Two rematches, one surprise and a legend
The 2006 Boys State Basketball Finals take place this Saturday at Conseco Fieldhouse. This is the 96th finals overall and ninth in the class era. The day will feature two rematches from last year, one unexpected upstart participant and one team for the ages.
One of the rematches, surprisingly enough, is the big game, the 4A championship between Muncie Central and Lawrence North - surprising, because Muncie Central graduated their entire starting five from last year's state runner-up team. It is, above all, a tribute to the abilities of second-year coach Matt Fine, whose system has worked so brilliantly with two entirely different casts. Not that the Bearcats are without talent: Point guard Ben Botts and forward Terry Jenkins, in particular, are complete players and three-point specialists.
MC is a young squad that took its share of lumps early in the season, at one point losing five of six games. But they've been on a roll for the last two months, winning their five tournament games by an average of 16 points. They enter Saturday's contest 20-5.
Muncie's is a patient offense that emphasizes the three-point shot. Those long balls will need to be falling if the Bearcats expect to hang around very long against Lawrence North (28-0, winners of 44 straight games, 81-4 over the last three seasons).
Lawrence North is coached by Jack Keefer, but they are clearly Greg Oden's team. The consensus national player of the year, Oden is a man among boys, averaging 23 points, 11 rebounds and three blocks per game. With a stellar supporting cast, including All-Star lock Mike Conley, the Wildcats are the first team since the great Marion squads of the mid-'80s to have hoops-heads wondering if this isn't perhaps the best Indiana high school team ever. It's an unanswerable question of course, but consider this: With a win on Saturday, the Wildcats will tie the state record for consecutive victories, held by Crispus Attucks since 1956.
A loss to Muncie Central would amount to one of the biggest upsets in tournament history. On the other hand, the Bearcats have been here before, and are well aware that no one is expecting them to do anything but bow out graciously, so you would think they'll at least be relaxed. It's not much, but it might be the one teensy advantage they enjoy.
The 3A contest Saturday will feature perennial state power New Castle against perennial afterthought Jay County (both 20-6). In the previous 32 years, since it became a consolidation, Jay County had won 14 sectional titles, never anything beyond. At no point this season were they ever ranked. Though they finished the year 14-6, among those six losses were a couple of blowouts and one decision to a very bad team. It wasn't until the regional that they beat anyone who was very good - but once they started, it seems they couldn't stop. The Patriots use a balanced attack (six players average between six and 12 points), and have thrived lately at the free-throw line - going 60-73 (82 percent) in the regional and semistate.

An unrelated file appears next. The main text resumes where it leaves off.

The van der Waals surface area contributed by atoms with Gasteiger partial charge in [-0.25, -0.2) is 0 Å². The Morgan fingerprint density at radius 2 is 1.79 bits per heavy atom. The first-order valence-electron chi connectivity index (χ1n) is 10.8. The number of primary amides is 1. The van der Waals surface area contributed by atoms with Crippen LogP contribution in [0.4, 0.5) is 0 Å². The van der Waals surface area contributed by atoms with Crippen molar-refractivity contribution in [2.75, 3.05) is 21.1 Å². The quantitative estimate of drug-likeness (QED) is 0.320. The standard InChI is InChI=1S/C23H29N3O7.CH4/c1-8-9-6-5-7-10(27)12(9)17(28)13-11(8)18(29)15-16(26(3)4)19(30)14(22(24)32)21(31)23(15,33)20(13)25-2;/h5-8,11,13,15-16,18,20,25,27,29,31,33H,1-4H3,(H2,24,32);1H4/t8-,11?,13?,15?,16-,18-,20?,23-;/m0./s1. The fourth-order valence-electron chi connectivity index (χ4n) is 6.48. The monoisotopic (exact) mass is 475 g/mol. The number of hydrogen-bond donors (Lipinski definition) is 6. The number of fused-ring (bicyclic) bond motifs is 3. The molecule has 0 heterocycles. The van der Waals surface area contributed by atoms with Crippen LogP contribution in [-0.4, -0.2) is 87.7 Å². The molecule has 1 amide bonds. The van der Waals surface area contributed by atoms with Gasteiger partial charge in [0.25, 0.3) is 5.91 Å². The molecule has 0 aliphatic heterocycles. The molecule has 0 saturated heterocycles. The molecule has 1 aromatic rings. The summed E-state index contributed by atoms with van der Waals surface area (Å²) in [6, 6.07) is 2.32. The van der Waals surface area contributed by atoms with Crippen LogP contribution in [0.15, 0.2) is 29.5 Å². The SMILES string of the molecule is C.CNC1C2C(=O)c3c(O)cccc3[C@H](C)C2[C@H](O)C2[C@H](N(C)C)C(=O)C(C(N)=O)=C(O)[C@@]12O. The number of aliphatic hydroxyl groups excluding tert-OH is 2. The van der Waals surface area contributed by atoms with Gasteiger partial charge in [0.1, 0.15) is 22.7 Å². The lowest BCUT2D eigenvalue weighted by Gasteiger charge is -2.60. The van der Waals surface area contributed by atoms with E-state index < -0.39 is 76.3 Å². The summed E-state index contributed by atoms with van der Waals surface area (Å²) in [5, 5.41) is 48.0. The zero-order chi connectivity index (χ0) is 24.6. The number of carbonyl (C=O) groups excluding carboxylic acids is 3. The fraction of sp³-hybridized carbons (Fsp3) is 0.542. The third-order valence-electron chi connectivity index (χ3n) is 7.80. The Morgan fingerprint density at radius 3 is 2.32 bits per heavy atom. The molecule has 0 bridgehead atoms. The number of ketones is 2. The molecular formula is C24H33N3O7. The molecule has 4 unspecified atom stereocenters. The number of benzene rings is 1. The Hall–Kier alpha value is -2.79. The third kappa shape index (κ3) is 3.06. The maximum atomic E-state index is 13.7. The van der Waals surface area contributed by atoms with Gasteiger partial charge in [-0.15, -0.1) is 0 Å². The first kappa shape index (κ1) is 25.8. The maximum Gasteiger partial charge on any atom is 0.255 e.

On Saturday, they'll be up against a young New Castle team that many tagged pre-season favorites in 3A. New Castle is led by a pair of sharp-shooting guards, junior Chris Hahn and sophomore Chase Stigall. New Castle's last visit to the state finals was in 1984. They won the event in 1932.
The other rematch from last year will be at the 2A level, where Harding (from Fort Wayne) will again take on Forest Park (from Ferdinand, about 30 miles north of Kentucky). Harding's 17-9 record is deceiving, because their schedule is typically loaded. Among their opponents this season were North Central and 4A regional finalist Fort Wayne Snider, who they beat by three points in January. Though they graduated their leading scorer from last season, they return with significant experience, including a bit of size in 6-foot-7 James Humphrey. He will have his hands full Saturday, because Forest Park (24-3) has two of the best big men in the state in Clint and Brandon Hopf, cousins who look (and play) more like twins. The Sagarin ratings have this game listed as dead even.
The first game on Saturday will determine the class A champ: Tri-Central (23-3, from Sharpsville, south of Kokomo) vs. Hauser (24-2, from Hope, northeast of Columbus). Hauser is a solid if sometimes foul-prone squad, built around Bobby Jolliff, a slender 6-foot-8 center who will play D1 ball next year for Eastern Illinois. Tri-Central's big gun is 6-foot-1 Grayson Flittner, a dynamic player who leads the state in scoring at 29.3 points per game. If he is on (as he was two weeks ago, netting 48 points to upset Central Catholic in the regional), he will score seemingly at will from any point on the floor. However, he badly sprained his ankle before last week's semistate and needed his teammates to step up and gut out an overtime victory. If he's sufficiently healed by Saturday, this could end up being the most entertaining game all day. Neither school has ever made it this far in the tournament before.
The games begin in the morning with the class A contest at 10:30 a.m.